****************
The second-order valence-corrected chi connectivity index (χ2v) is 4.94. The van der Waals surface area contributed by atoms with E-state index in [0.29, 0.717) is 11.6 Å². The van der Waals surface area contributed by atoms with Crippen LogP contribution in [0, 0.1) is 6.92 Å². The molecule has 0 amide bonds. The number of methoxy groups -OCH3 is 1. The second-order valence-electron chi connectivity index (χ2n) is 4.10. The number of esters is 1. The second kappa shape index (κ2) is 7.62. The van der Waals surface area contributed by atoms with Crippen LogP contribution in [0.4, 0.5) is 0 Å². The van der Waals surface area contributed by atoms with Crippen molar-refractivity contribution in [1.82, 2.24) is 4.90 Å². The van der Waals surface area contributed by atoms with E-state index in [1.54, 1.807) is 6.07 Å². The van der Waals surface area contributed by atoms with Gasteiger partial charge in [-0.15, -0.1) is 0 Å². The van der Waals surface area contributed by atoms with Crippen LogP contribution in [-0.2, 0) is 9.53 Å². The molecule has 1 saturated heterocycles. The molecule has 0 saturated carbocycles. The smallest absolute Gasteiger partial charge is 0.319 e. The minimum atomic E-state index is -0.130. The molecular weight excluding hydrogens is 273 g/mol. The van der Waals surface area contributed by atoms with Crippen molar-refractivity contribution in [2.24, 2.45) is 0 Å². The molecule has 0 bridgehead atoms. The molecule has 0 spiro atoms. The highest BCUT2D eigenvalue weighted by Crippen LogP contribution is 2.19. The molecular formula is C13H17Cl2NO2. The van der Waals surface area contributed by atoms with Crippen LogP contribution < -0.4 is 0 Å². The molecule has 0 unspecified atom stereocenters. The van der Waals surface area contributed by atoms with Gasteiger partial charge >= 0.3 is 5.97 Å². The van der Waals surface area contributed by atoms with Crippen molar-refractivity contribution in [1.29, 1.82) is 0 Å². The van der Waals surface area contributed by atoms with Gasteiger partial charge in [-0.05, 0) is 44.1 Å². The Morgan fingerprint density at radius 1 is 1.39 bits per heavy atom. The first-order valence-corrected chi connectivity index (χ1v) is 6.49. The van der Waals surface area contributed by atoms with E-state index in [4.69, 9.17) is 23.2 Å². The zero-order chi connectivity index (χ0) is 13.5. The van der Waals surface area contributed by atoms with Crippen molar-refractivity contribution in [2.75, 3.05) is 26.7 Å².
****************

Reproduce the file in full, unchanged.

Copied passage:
The second-order valence-corrected chi connectivity index (χ2v) is 4.94. The van der Waals surface area contributed by atoms with E-state index in [0.29, 0.717) is 11.6 Å². The van der Waals surface area contributed by atoms with Crippen LogP contribution in [0, 0.1) is 6.92 Å². The molecule has 0 amide bonds. The number of methoxy groups -OCH3 is 1. The second-order valence-electron chi connectivity index (χ2n) is 4.10. The number of esters is 1. The second kappa shape index (κ2) is 7.62. The van der Waals surface area contributed by atoms with Crippen LogP contribution in [0.4, 0.5) is 0 Å². The van der Waals surface area contributed by atoms with Crippen molar-refractivity contribution in [1.82, 2.24) is 4.90 Å². The van der Waals surface area contributed by atoms with E-state index in [1.54, 1.807) is 6.07 Å². The van der Waals surface area contributed by atoms with Gasteiger partial charge in [-0.15, -0.1) is 0 Å². The van der Waals surface area contributed by atoms with Crippen LogP contribution in [-0.2, 0) is 9.53 Å². The molecule has 1 saturated heterocycles. The molecule has 0 saturated carbocycles. The smallest absolute Gasteiger partial charge is 0.319 e. The minimum atomic E-state index is -0.130. The molecular weight excluding hydrogens is 273 g/mol. The van der Waals surface area contributed by atoms with Crippen molar-refractivity contribution in [2.24, 2.45) is 0 Å². The molecule has 0 bridgehead atoms. The molecule has 0 spiro atoms. The highest BCUT2D eigenvalue weighted by Crippen LogP contribution is 2.19. The molecular formula is C13H17Cl2NO2. The van der Waals surface area contributed by atoms with Crippen LogP contribution < -0.4 is 0 Å². The molecule has 0 unspecified atom stereocenters. The van der Waals surface area contributed by atoms with Gasteiger partial charge >= 0.3 is 5.97 Å². The van der Waals surface area contributed by atoms with Crippen molar-refractivity contribution in [1.29, 1.82) is 0 Å². The van der Waals surface area contributed by atoms with Gasteiger partial charge in [-0.05, 0) is 44.1 Å². The Morgan fingerprint density at radius 1 is 1.39 bits per heavy atom. The first-order valence-corrected chi connectivity index (χ1v) is 6.49. The van der Waals surface area contributed by atoms with E-state index in [4.69, 9.17) is 23.2 Å². The zero-order chi connectivity index (χ0) is 13.5. The van der Waals surface area contributed by atoms with Crippen molar-refractivity contribution in [2.75, 3.05) is 26.7 Å².